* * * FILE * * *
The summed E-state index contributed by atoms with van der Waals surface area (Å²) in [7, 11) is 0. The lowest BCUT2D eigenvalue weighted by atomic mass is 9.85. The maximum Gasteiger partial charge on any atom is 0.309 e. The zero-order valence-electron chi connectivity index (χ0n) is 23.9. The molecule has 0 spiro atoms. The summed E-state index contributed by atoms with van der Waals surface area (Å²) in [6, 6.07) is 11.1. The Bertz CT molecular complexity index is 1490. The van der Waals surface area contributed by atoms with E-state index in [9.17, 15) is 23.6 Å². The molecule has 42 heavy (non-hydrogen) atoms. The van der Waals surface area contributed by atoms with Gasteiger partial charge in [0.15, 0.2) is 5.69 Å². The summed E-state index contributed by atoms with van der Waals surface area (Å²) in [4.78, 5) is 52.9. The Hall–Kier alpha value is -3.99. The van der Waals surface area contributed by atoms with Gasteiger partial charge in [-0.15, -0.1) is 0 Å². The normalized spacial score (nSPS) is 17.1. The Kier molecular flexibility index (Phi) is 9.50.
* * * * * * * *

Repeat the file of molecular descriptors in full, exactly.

The summed E-state index contributed by atoms with van der Waals surface area (Å²) in [7, 11) is 0. The lowest BCUT2D eigenvalue weighted by atomic mass is 9.85. The maximum Gasteiger partial charge on any atom is 0.309 e. The zero-order valence-electron chi connectivity index (χ0n) is 23.9. The molecule has 0 spiro atoms. The summed E-state index contributed by atoms with van der Waals surface area (Å²) in [6, 6.07) is 11.1. The Bertz CT molecular complexity index is 1490. The van der Waals surface area contributed by atoms with E-state index in [9.17, 15) is 23.6 Å². The molecule has 42 heavy (non-hydrogen) atoms. The van der Waals surface area contributed by atoms with Gasteiger partial charge in [0.15, 0.2) is 5.69 Å². The summed E-state index contributed by atoms with van der Waals surface area (Å²) in [4.78, 5) is 52.9. The Hall–Kier alpha value is -3.99. The van der Waals surface area contributed by atoms with Gasteiger partial charge in [-0.15, -0.1) is 0 Å². The normalized spacial score (nSPS) is 17.1. The Kier molecular flexibility index (Phi) is 9.50.